Chandler marketplace becomes Asian hub
Mar. 31, 2006
Chandler's "Little Asia" just got a little more Asian.
More retail space has been built on the northeastern corner of Dobson and Warner
roads, and the spaces will soon be occupied, part of a continuing transformation
of the intersection.
"About 90 percent of the leases are owned by people of Asian descent;
Vietnamese, Chinese, Korean," said John Reva, a retail specialist with
Scottsdale brokerage RBI.The project, developed by Scottsdale-based Global
Retail Development Group, will house a Chinese buffet, Vietnamese food to go, a
tea shop, a women's accessories store, an insurance office, a store selling
blinds, a hair salon, a gelato store, the loan company Check & Go, and a hair
store selling wigs and hair extensions.
Reva said 4,392 square feet is still available.
The new businesses were lured to that spot mainly because of the anchor, Lee Lee
Oriental Supermarket, he said.
"About 2,000 to 3,000 people a day are visiting that place," Reva said.
"Obviously, it gives (the new tenants) a great chance to expose themselves to
people of their cultural background."
Lee Lee is one of the largest grossing Asian grocers outside of California, he
The supermarket, owned by Cambodian immigrant Meng Truong, has been credited as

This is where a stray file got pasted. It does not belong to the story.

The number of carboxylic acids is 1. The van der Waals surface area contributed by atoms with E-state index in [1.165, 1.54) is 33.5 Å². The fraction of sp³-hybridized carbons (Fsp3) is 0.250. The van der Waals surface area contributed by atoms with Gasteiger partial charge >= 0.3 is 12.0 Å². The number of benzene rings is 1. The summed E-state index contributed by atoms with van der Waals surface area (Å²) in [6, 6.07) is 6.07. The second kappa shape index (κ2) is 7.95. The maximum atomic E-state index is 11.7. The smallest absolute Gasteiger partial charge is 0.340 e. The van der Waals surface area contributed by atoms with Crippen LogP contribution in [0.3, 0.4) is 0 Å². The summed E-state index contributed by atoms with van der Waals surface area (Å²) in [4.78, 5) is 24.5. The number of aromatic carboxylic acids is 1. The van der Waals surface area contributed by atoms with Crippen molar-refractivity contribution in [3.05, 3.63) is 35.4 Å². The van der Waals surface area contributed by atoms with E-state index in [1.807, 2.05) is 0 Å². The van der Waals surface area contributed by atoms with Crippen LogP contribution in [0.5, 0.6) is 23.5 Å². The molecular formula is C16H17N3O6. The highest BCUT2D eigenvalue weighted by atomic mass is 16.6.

the magnet that drew the other businesses to this Chandler corner.
Near the food market is an acupuncture and Chinese herb business owned by a
Korean couple who left Virginia to force their children to learn English.
"In Virginia, there are so many Koreans," said Dr. Kyesub Lee. "My kids had no
chance to learn English. We wanted to be someplace with less Koreans."
Other businesses in the shopping center are a dentist, Dr. Loa Dao, and a space
that will soon house classes in martial arts, Chinese classical dance, Chinese
painting and Chinese phonic education.
The Rosewood Furniture Outlet, owned by Hong Kong transplant Tina Jian, sells
not only vases, items of jade and tables inlaid with mother-of-pearl, but also
statues of Buddhas, elephants and dragons. The place rents Chinese videos and
DVDs with English subtitles for 50 cents.
"When we started, this shopping center was very slow, but now I think it's the
Number 1 busiest," said the furniture store's manager, Morgan Zhang.
The Asian businesses are not limited to the northeastern corner. Directly across
Warner is the Vietnamese-owned Lee's Sandwiches, and on the southwestern corner
is a Chinese restaurant popular for its dim sum, C-Fu Gourmet.
The businesses lure more than just Asians, and perhaps the corner is better
called a little United Nations.
Recent shoppers at Lee Lee, who were stocking up on spices to cook Indian,
Chinese and Thai food, were northeast Scottsdale residents Kevin Pugsley, who is
British, and his wife, Inga, who is German.
One of the few Anglo business owners left is pet groomer Janet Corlis of Dogs
Day Out. She has watched the transformation of the corner.
"The furniture store was a vet, the nail supply place was a dry cleaner and the
dentist was pizza," she said.